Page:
This is an example of what happens when I in MacOSX create directory paths with characters of mixed right-to-left and left-to-right directionality. What create the problems are the numerals that are adjacent to the path separator. The example is of a problem that is discussed at the moment in the IDNA working group in the IETF. Documents that describe the issue can be found on the https://stupid.domain.name/idnabis/ website where documents are updated when posted. Updated: I should clarify that this example is when the overall context is left-to-right. I will come back with an example that also show difference between right to left and left to right contexts. […]
So I wrote earlier that I though it was good stuff when ICANN released a paper on DNS Security. Yes, I think it was good this paper was released, and yes it points out correctly how important DNSSEC is. But, now when reading it in detail, I find two things that troubles me. And it has to do with management of .ARPA. A top level domain that is used for infrastructural purposes. Like IP-addresses and E.164 numbers. The first paragraph that I have some issues with is this:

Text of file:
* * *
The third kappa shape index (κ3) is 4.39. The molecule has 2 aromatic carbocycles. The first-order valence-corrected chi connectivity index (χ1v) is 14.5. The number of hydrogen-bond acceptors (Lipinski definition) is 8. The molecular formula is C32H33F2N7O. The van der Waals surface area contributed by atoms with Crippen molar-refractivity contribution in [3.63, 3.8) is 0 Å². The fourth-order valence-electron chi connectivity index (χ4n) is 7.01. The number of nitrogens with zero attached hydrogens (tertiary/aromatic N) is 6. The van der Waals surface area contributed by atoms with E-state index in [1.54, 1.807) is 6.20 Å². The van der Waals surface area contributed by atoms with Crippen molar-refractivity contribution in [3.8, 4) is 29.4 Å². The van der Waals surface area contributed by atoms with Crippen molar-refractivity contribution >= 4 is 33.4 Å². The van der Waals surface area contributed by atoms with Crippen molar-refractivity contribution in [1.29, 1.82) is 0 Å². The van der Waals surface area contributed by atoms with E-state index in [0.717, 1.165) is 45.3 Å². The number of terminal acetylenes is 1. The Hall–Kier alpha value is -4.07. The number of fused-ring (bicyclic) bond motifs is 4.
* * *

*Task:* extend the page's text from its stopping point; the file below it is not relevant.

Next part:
Production deployment of DNSSEC-signing of .ARPA, and a possible ICANN role in DNSSEC-signing of the root zone will involve planning with and approval by the U.S. Department of Commerce under the IANA functions contract.
IAB has in this correspondance with IANA requested some domains be signed, among them .ARPA, but here ICANN states that this requires approval by US Government. Second paragraph that I have issues with is this:
13. With respect to .ARPA, staff have completed development work and are currently developing an operational plan for DNSSEC deployment which includes, among other elements, selection of secondary DNS providers with specific service level agreements.
Given the long history of debates on what should go, and what should not go in contracts with ICANN, this makes me a bit more nervous than what it calms me down. It is good that people agree on how DNS is to be run, but if contracts and agreements are too focused to the legal situation in one legislation (i.e. the USA), then I think the process is a failure. ICANN is an international organisation, although based (like any organisation) under one jurisdiction. It must because of this work very hard, harder than today I think, in ensuring it is possible for organisations from all over the world, on equal terms, can participate. Just the fact there has been an ongoing discussion whether that is the case for the agreements accredited registrars have to go through make me rise my eye brows for this paragraph. You can see what view the IAB has on the technical parameters of IANA here in some correspondence with DoC related to the ICANN/DoC Joint Project Agreement, and the question now is of course what the situation is in reality. And what will happen next. […]